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Stone veneer is a popular choice for interior and exterior projects ranging from fireplace surrounds and backsplashes to gates, fencing and retaining walls. There are a number of faux products on the market that provide the look of stone veneer, but only 100% natural limestone veneer provides the nature-made versatility and durability that ensures a lifetime of beauty and performance.
Selecting limestone veneer over lesser variations like veneer architectural stone is the first key choice you’ll make for your project. The second will be deciding upon the appropriate type of limestone veneer, either full or thin. It sounds like a matter of preference — and to some extent it is — but there are certain differences between full and thin limestone veneer that dictate the right type for your application:
Height, Thickness and Weight
For full or thin limestone veneer, the height of individual pieces isn’t necessarily fixed and can range from 1" to 24+". Thickness and weight, however, are determining factors in type and use:
- Full limestone veneer is cut to 3"-5" deep, which provides striking visual appeal and robustness to many projects, particularly large projects like exterior wall siding. However each piece is also weighty, which brings with it limitations in project choices since support and reinforcement is required in installation areas.
- Thin limestone veneer is cut to .75"-1.25", making it a lightweight and easily manageable decorative building material perfect for nearly any project, especially those where larger stones cannot be accommodated or weight restrictions are imposed to maintain structural soundness.
- Full limestone veneer requires careful attention during installation, and is best handled by a skilled mason. Each piece needs to be sorted and trimmed for a perfect fit and uniquely custom look, and structural foundations or support ledges must be erected and used as the installation base. Further, projects using full limestone veneer cannot be rushed. Height limitations are imposed per work session as mortar that is not properly set could cause the facing to collapse, ruining the project and possibly endangering installers.
- Thin limestone veneer generally requires no additional structural support pre-installation, with the exception of exterior applications where moisture barriers, wire lath and a scratch layer of cement or mortar are necessary to prevent grout cracking, water entrapment and/or mold and mildew growth. Otherwise, in the hands of an experienced stone worker, thin limestone veneer installs easily over existing rigid materials like brick or concrete, base substrates and standard framing. The relative ease of use makes it a good choice for remodels and retrofits, especially for indoor applications.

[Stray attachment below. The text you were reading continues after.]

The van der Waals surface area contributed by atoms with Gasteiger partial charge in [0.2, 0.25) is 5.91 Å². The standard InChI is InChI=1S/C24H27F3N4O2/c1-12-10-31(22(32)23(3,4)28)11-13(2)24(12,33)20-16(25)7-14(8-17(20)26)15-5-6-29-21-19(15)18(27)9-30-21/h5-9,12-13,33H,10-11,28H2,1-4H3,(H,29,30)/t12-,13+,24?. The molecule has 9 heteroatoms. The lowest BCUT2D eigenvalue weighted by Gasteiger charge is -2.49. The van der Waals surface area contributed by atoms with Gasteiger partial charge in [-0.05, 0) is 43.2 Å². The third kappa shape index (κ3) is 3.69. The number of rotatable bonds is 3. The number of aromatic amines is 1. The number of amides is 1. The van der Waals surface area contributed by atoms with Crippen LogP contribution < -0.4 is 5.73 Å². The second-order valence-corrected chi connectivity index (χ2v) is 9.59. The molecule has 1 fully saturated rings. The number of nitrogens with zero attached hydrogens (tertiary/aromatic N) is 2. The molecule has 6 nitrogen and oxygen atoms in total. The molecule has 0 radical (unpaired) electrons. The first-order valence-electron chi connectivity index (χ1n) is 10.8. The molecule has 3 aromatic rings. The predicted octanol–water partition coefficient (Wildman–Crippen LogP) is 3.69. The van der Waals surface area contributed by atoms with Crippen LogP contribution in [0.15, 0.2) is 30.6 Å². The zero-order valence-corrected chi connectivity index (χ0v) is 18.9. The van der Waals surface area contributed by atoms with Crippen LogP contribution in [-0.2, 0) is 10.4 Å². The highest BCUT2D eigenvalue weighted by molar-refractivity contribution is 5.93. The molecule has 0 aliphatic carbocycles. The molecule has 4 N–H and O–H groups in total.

It’s important to note that in either case, limestone veneer is purely decorative, meaning it is never intended to bear weight.
Full or thin, limestone veneer provides a one-of-a-kind look. Due to its hefty size, full limestone veneer can be customized by a skilled mason.
Thin and full limestone veneer is generally finished in one of the following ways:
- Splitface: Characterized by a broken edge that exposes the core of the stone and the natural elements within
- Seamface: Featuring natural seams developed by water and wind erosion that brings out different natural colors and textures in the stone
- Bedface: Marked by a rugged appearance from its origins at the base of the quarry. This is the natural horizontal layers of the quarry that are “stood up” during application
There are also two more “add-on” finishes:
- Tumbled: Contains softer edges with a more aged appearance
- Rockfaced or chiseled: Adds depth and dimension to the stone surface
The visual versatility of limestone veneer really shines through in the numerous patterns in which it can be set by experienced stone craftsmen.
Understanding the pros and cons of full and thin limestone veneer is essential to using this chic decorative element in your next commercial or residential project. To learn more about natural stone, read our brief eBook, Understanding and Selecting Natural Stone. Click the button below to access your copy.